Anti-War Novelist, Tokyo University Professor Discuss Conflicting Morals In Gundam

Does Mobile Suit Gundam inadvertently portray war as “cool” despite its overt anti-war message?

Japan has a rich history of anti-war film and literature. In light of Russia’s invasion of Ukraine, novelist Tо̄ma Aisaka and Tokyo University professor Shigeki Uno discussed what it means to be anti-war in Japan today. Part of this discussion involved the role of entertainment media such as Mobile Suit Gundam in depicting the horrors of war for audiences during Japan’s extended peacetime.

Aisaka is the author of Dо̄shi Shо̄jo Yo, Teki Wo Ute (“Young Woman Comrade, Shoot the Enemy”), a bestselling novel about a female sniper active during the German-Soviet War. He expressed his desire to portray the female perspective in war, which has often been overlooked in both historical recounts and fiction. At the same time, he indicated his awareness that, regardless of the intentions of the author, fiction can be perceived differently depending on the audience’s priorities. As an example, he brought up the manga adaptation of The Unwomanly Face of War by Svetlana Alexievich, which is consumed as a “military moe” product in some circles.

He went on: “The creators of the Mobile Suit Gundam anime were trying to convey the tragedies of war to young people in the form of entertainment. In spite of this, it ultimately opened the forbidden door of ‘depicting war as a cool thing.’ Even though the generation with vivid memories of air raids had a hand in the show, this kind of misinterpretation still comes about. In the end, I think the only thing the creators can do to avoid misinterpretations is to continue speaking vehemently against war.”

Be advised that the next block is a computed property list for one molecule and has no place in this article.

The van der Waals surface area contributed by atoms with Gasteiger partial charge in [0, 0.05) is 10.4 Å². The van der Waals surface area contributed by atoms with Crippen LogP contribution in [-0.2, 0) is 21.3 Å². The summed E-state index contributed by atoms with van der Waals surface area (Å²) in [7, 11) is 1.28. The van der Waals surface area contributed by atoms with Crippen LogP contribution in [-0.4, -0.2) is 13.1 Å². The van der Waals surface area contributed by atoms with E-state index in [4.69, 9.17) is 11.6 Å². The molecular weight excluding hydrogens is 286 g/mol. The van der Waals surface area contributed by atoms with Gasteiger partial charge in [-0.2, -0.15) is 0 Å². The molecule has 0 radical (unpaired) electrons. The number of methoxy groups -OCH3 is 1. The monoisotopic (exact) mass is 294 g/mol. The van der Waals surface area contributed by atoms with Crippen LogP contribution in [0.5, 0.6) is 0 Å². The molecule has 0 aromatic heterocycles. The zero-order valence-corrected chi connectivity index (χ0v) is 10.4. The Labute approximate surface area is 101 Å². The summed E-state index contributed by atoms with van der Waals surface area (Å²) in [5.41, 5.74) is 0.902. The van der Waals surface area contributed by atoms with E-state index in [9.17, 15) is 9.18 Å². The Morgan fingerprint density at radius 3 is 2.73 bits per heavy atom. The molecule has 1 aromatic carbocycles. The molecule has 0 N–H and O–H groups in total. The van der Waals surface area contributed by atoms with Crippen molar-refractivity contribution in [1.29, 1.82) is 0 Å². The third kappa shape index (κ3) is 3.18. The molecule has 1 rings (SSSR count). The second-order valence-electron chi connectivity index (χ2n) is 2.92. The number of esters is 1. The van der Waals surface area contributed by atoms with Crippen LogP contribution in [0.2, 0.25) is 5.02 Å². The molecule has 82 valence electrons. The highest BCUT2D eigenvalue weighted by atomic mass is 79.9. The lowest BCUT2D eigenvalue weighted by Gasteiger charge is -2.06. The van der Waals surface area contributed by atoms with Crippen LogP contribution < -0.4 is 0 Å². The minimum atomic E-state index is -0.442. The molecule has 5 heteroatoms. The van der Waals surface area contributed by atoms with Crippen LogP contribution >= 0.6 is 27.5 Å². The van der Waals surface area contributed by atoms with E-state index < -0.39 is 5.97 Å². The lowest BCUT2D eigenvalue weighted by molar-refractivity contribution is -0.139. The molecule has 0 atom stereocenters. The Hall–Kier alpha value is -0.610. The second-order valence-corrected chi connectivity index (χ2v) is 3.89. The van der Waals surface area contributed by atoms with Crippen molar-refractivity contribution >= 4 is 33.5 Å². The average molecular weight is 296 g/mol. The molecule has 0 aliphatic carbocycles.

Uno replied that this reminded him of The Wind Rises, directed by Hayao Miyazaki. Although the protagonist is the designer of the Zero fighter aircraft, he did not necessarily support the war but was instead pursuing the beauty of aircrafts. Thus, his character embodies the contradiction between a high-minded pursuit and the reality of weapons of war.

“Within the individual, ‘I hate war’ and ‘planes are beautiful’ can exist side-by side,” Uno said. “This complexity is also part of what makes us human.”

In the same interview, Aisaka professes that he has military geek interests despite his personal hatred of war. Because of society’s growing detachment from the older generation’s lived experiences, it is easier to compartmentalize war in this fashion.

“I think that in this current moment it is easy to experience the horrors of war vicariously through entertainment novels,” he said.

Source: Mainichi Shimbun

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